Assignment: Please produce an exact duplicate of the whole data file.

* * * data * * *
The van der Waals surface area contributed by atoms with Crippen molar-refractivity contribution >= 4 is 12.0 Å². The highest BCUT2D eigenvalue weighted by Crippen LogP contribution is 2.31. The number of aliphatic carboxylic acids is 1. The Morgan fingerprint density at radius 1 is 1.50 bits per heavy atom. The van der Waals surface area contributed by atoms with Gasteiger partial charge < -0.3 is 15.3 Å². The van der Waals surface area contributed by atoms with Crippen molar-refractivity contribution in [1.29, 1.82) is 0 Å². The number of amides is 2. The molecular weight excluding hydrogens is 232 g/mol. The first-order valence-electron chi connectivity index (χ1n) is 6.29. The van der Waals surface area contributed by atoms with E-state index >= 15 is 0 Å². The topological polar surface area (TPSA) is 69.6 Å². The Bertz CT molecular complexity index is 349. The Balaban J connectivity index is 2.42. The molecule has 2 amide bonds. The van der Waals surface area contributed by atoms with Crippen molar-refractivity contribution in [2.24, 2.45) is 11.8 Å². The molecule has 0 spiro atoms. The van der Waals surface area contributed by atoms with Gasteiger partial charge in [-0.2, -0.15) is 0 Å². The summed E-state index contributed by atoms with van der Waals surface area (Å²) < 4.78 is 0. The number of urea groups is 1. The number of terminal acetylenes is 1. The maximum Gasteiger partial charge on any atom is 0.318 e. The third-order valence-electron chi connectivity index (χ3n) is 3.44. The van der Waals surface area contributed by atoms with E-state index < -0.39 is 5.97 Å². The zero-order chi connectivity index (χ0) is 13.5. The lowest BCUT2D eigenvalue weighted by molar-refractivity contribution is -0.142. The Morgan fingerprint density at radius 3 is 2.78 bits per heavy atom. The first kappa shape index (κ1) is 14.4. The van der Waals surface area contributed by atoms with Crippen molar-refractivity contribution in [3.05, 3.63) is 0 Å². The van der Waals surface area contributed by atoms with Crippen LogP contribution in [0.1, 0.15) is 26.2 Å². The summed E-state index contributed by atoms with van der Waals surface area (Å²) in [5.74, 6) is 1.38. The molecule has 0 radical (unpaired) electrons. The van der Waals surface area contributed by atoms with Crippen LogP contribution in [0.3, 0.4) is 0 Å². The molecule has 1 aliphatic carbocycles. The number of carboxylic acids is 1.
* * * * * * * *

The van der Waals surface area contributed by atoms with Crippen molar-refractivity contribution >= 4 is 12.0 Å². The highest BCUT2D eigenvalue weighted by Crippen LogP contribution is 2.31. The number of aliphatic carboxylic acids is 1. The Morgan fingerprint density at radius 1 is 1.50 bits per heavy atom. The van der Waals surface area contributed by atoms with Gasteiger partial charge < -0.3 is 15.3 Å². The van der Waals surface area contributed by atoms with Crippen molar-refractivity contribution in [1.29, 1.82) is 0 Å². The number of amides is 2. The molecular weight excluding hydrogens is 232 g/mol. The first-order valence-electron chi connectivity index (χ1n) is 6.29. The van der Waals surface area contributed by atoms with E-state index >= 15 is 0 Å². The topological polar surface area (TPSA) is 69.6 Å². The Bertz CT molecular complexity index is 349. The Balaban J connectivity index is 2.42. The molecule has 2 amide bonds. The van der Waals surface area contributed by atoms with Crippen molar-refractivity contribution in [2.24, 2.45) is 11.8 Å². The molecule has 0 spiro atoms. The van der Waals surface area contributed by atoms with Gasteiger partial charge in [-0.2, -0.15) is 0 Å². The summed E-state index contributed by atoms with van der Waals surface area (Å²) < 4.78 is 0. The number of urea groups is 1. The number of terminal acetylenes is 1. The maximum Gasteiger partial charge on any atom is 0.318 e. The third-order valence-electron chi connectivity index (χ3n) is 3.44. The van der Waals surface area contributed by atoms with E-state index < -0.39 is 5.97 Å². The zero-order chi connectivity index (χ0) is 13.5. The lowest BCUT2D eigenvalue weighted by molar-refractivity contribution is -0.142. The Morgan fingerprint density at radius 3 is 2.78 bits per heavy atom. The first kappa shape index (κ1) is 14.4. The van der Waals surface area contributed by atoms with Crippen molar-refractivity contribution in [3.05, 3.63) is 0 Å². The van der Waals surface area contributed by atoms with Crippen LogP contribution in [0.1, 0.15) is 26.2 Å². The summed E-state index contributed by atoms with van der Waals surface area (Å²) in [5.74, 6) is 1.38. The molecule has 0 radical (unpaired) electrons. The van der Waals surface area contributed by atoms with Crippen LogP contribution in [0.3, 0.4) is 0 Å². The molecule has 1 aliphatic carbocycles. The number of carboxylic acids is 1.